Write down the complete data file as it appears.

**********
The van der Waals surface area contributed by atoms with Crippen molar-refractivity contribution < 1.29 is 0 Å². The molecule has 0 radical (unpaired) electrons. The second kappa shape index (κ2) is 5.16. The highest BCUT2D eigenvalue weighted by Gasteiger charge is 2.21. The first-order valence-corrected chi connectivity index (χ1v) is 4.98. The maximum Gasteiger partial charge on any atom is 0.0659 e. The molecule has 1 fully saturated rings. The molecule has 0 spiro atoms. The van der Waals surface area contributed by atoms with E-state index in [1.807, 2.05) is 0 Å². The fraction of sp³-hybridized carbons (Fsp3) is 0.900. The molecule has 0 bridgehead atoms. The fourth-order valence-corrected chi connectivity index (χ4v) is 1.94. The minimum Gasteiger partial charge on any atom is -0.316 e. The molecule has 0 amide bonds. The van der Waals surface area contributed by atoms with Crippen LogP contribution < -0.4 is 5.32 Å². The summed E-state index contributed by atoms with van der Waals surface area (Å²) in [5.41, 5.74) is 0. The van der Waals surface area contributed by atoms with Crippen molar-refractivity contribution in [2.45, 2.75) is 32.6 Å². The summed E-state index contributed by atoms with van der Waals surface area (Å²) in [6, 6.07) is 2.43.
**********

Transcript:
The van der Waals surface area contributed by atoms with Crippen molar-refractivity contribution < 1.29 is 0 Å². The molecule has 0 radical (unpaired) electrons. The second kappa shape index (κ2) is 5.16. The highest BCUT2D eigenvalue weighted by Gasteiger charge is 2.21. The first-order valence-corrected chi connectivity index (χ1v) is 4.98. The maximum Gasteiger partial charge on any atom is 0.0659 e. The molecule has 1 fully saturated rings. The molecule has 0 spiro atoms. The van der Waals surface area contributed by atoms with E-state index in [1.807, 2.05) is 0 Å². The fraction of sp³-hybridized carbons (Fsp3) is 0.900. The molecule has 0 bridgehead atoms. The fourth-order valence-corrected chi connectivity index (χ4v) is 1.94. The minimum Gasteiger partial charge on any atom is -0.316 e. The molecule has 0 amide bonds. The van der Waals surface area contributed by atoms with Crippen LogP contribution < -0.4 is 5.32 Å². The summed E-state index contributed by atoms with van der Waals surface area (Å²) in [5.41, 5.74) is 0. The van der Waals surface area contributed by atoms with Crippen molar-refractivity contribution in [2.45, 2.75) is 32.6 Å². The summed E-state index contributed by atoms with van der Waals surface area (Å²) in [6, 6.07) is 2.43.